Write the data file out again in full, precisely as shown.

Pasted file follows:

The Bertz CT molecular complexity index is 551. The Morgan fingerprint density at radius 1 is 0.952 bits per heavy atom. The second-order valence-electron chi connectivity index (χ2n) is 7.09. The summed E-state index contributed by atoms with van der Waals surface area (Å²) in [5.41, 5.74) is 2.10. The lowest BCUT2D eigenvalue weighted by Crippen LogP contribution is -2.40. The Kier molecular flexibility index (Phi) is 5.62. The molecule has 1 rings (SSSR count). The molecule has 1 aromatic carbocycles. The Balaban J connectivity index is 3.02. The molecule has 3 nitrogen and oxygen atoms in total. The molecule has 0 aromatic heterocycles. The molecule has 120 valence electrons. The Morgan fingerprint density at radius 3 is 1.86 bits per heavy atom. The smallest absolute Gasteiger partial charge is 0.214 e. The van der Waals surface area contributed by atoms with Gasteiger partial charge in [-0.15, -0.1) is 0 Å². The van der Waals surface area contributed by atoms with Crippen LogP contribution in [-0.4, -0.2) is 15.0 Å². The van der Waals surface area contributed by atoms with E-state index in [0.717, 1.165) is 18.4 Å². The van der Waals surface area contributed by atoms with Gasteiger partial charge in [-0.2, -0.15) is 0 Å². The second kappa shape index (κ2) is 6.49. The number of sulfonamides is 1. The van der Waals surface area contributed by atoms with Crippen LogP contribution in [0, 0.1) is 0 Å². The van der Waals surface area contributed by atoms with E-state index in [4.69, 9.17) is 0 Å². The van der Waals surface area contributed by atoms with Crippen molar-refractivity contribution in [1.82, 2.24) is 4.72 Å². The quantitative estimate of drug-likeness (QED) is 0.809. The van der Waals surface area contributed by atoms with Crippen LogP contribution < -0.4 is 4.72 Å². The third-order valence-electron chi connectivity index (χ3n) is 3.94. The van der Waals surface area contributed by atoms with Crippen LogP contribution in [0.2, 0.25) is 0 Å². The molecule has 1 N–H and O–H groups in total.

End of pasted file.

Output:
The Bertz CT molecular complexity index is 551. The Morgan fingerprint density at radius 1 is 0.952 bits per heavy atom. The second-order valence-electron chi connectivity index (χ2n) is 7.09. The summed E-state index contributed by atoms with van der Waals surface area (Å²) in [5.41, 5.74) is 2.10. The lowest BCUT2D eigenvalue weighted by Crippen LogP contribution is -2.40. The Kier molecular flexibility index (Phi) is 5.62. The molecule has 1 rings (SSSR count). The molecule has 1 aromatic carbocycles. The Balaban J connectivity index is 3.02. The molecule has 3 nitrogen and oxygen atoms in total. The molecule has 0 aromatic heterocycles. The molecule has 120 valence electrons. The Morgan fingerprint density at radius 3 is 1.86 bits per heavy atom. The smallest absolute Gasteiger partial charge is 0.214 e. The van der Waals surface area contributed by atoms with Gasteiger partial charge in [-0.15, -0.1) is 0 Å². The van der Waals surface area contributed by atoms with Crippen LogP contribution in [-0.4, -0.2) is 15.0 Å². The van der Waals surface area contributed by atoms with E-state index in [0.717, 1.165) is 18.4 Å². The van der Waals surface area contributed by atoms with Gasteiger partial charge in [-0.2, -0.15) is 0 Å². The second kappa shape index (κ2) is 6.49. The number of sulfonamides is 1. The van der Waals surface area contributed by atoms with Crippen LogP contribution in [0, 0.1) is 0 Å². The van der Waals surface area contributed by atoms with E-state index in [4.69, 9.17) is 0 Å². The van der Waals surface area contributed by atoms with Crippen molar-refractivity contribution in [1.82, 2.24) is 4.72 Å². The quantitative estimate of drug-likeness (QED) is 0.809. The van der Waals surface area contributed by atoms with Crippen LogP contribution < -0.4 is 4.72 Å². The third-order valence-electron chi connectivity index (χ3n) is 3.94. The van der Waals surface area contributed by atoms with Crippen LogP contribution in [0.2, 0.25) is 0 Å². The molecule has 1 N–H and O–H groups in total.